Thank you for your interest in silver!

Charleston Silversmithing, Traditions from Past to Present Lecture – March 7, 2019

Denis Diderot 1765 colonial silversmithing workshop
Charleston silversmith Kaminer Haislip

Charleston Silversmithing Lecture at American College of the Building Arts

Thursday, March 7 at 6pm

Brandy S. Culp, Richard Koopman Curator of American Decorative Arts at the Wadsworth Atheneum, and I will give a lecture presentation titled Charleston Silversmithing, Traditions from Past to Present at the American College of the Building Arts in Charleston, SC about colonial Charleston silversmithing and how my contemporary silversmithing relates to it.

It is open to the public, but seating is limited and reservations can be made by emailing handall@acba.edu. There is no admissions fee for attending the lecture, however you may reserve a seat ahead of time by making a donation of any size that is meaningful to you. Included with your reservation is an invitation to meet the speakers at a private reception following the presentation. Without a reservation, seating will be on a first-come, first-served basis.

Lecture Description:

In the eighteenth century, Charleston’s favorable economic circumstances spurred a healthy luxury goods market, especially the precious metal trades. Through the centuries, the tradition of creating and collecting metalwork has continued in the Carolina Lowcountry. Brandy S. Culp, Richard Koopman Curator of American Decorative Arts at the Wadsworth Atheneum, will explore how the Holy City’s talented silversmiths and jewelers reflected the global exchange of ideas, people, and goods in early America. Ms. Culp will be joined by Kaminer Haislip, a nationally renowned and formally-trained silversmith practicing in Charleston. Together they will discuss how many of the tools and techniques employed by silversmiths and jewelers have changed very little over the centuries. From the combined perspective of a design historian and practicing silversmith, Ms. Culp and Ms. Haislip will present a splendid array of metalwork highlighting examples of Lowcountry silver—past and present—found both locally and in collections outside of the South, including notable objects in the Wadsworth’s holdings.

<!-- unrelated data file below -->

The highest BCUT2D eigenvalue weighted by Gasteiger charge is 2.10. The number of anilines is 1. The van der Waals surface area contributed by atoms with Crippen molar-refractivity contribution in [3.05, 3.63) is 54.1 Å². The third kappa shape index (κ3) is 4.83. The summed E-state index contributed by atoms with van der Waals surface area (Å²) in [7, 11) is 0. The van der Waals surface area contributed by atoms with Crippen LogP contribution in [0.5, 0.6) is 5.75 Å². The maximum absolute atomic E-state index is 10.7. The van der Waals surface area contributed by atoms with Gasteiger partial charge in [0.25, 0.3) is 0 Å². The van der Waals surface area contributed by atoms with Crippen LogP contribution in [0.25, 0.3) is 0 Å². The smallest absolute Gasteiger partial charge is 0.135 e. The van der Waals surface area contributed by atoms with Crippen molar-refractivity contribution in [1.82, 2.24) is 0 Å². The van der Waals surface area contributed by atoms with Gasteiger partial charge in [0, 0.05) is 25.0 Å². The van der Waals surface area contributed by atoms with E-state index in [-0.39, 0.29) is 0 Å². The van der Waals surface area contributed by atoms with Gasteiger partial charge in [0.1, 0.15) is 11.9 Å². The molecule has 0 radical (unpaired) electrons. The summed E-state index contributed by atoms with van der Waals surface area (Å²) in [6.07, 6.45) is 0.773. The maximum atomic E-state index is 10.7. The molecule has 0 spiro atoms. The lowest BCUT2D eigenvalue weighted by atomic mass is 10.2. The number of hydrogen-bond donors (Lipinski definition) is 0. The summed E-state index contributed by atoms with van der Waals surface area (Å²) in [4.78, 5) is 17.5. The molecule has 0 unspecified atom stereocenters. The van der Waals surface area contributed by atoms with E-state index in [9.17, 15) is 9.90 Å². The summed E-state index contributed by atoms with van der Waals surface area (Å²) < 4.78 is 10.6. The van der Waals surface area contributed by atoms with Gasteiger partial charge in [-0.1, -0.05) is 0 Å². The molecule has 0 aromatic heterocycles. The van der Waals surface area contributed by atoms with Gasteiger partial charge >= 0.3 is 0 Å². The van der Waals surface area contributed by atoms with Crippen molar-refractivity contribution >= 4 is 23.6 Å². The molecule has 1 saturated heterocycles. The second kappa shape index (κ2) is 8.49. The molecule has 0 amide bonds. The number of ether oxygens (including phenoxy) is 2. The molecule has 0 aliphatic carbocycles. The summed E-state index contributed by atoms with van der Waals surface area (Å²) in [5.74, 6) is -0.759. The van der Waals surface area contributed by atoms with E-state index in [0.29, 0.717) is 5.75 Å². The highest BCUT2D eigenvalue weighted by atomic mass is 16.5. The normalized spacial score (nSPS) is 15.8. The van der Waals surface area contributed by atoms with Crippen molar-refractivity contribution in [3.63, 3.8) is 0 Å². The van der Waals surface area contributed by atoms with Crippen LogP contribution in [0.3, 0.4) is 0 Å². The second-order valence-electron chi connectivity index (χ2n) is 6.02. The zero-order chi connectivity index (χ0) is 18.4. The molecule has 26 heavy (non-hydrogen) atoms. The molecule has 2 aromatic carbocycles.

Brandy S. Culp is the Richard Koopman Curator of American Decorative Arts at the Wadsworth Atheneum, America’s oldest continually-operating public art museum and stewards of a collection of over 50,000 artifacts spanning 5,000 years. There she has most recently curated the exhibitions, Simply Splendid: Rethinking American Design, Bed Furnishings in Early America, and Design in the American Home, 1650 to 1850. Prior to joining the Wadsworth, Culp served as Curator of Historic Charleston Foundation, leading projects for the conservation and interpretation of the Foundation’s collection of fine and decorative arts. Before that, Ms. Culp served as the Andrew W. Mellon Curatorial Fellow in the Department of American Art at the Art Institute of Chicago. She has also held positions at the Bard Graduate Center and the Metropolitan Museum of Art. Culp graduated summa cum laude from Hollins University and received her Master of Arts degree with an emphasis in American decorative arts from the Bard Graduate Center. There she completed her thesis on the 18th century Charleston silversmith Alexander Petrie and the Carolina silver trade. The topic of metalwork remains one of her greatest interests, and she is currently working on a permanent exhibition of the Wadsworth’s English and American silver collections.

A native of Aiken, South Carolina, Kaminer Haislip grew up in her family’s hardware store. Amidst the story-telling locals and tools for sale, she was inspired at a young age to create three-dimensional objects ranging from sculpture to jewelry. Haislip received both a BFA in jewelry and metals and an MFA in silversmithing, design, and sculpture from Winthrop University, where she studied under Alfred Ward, an internationally acclaimed English silversmith. After graduating in 2005, she moved to Charleston and established her studio. Nationally recognized for her craftsmanship, Haislip was most recently featured in the Museum of the City of New York’s exhibition Silver: Then and Now. Her handcrafted metalwork has been shown internationally and highlighted by numerous media outlets, including Antiques and Fine Art, Metalsmith, The Magazine Antiques, Traditional Home, Elle DĂ©cor, Garden & Gun, Southern Living, Charleston Magazine, and Handcrafted America. Haislip has also collaborated with Reese Witherspoon’s southern lifestyle company, Draper James, to create exclusive objects that reflect the South’s rich metalworking history.

Inspired by Charleston’s extensive silversmithing tradition, Haislip is dedicated to carrying forth that legacy. Hand-forging her flatware, hollowware, and jewelry, she uses the very tools and techniques employed by silversmiths for centuries, yet her metalwork reflects her unique approach to contemporary design.

American College of the Building Arts
649 Meeting Street
Community Room
Charleston, SC 29403
http://www.acba.edu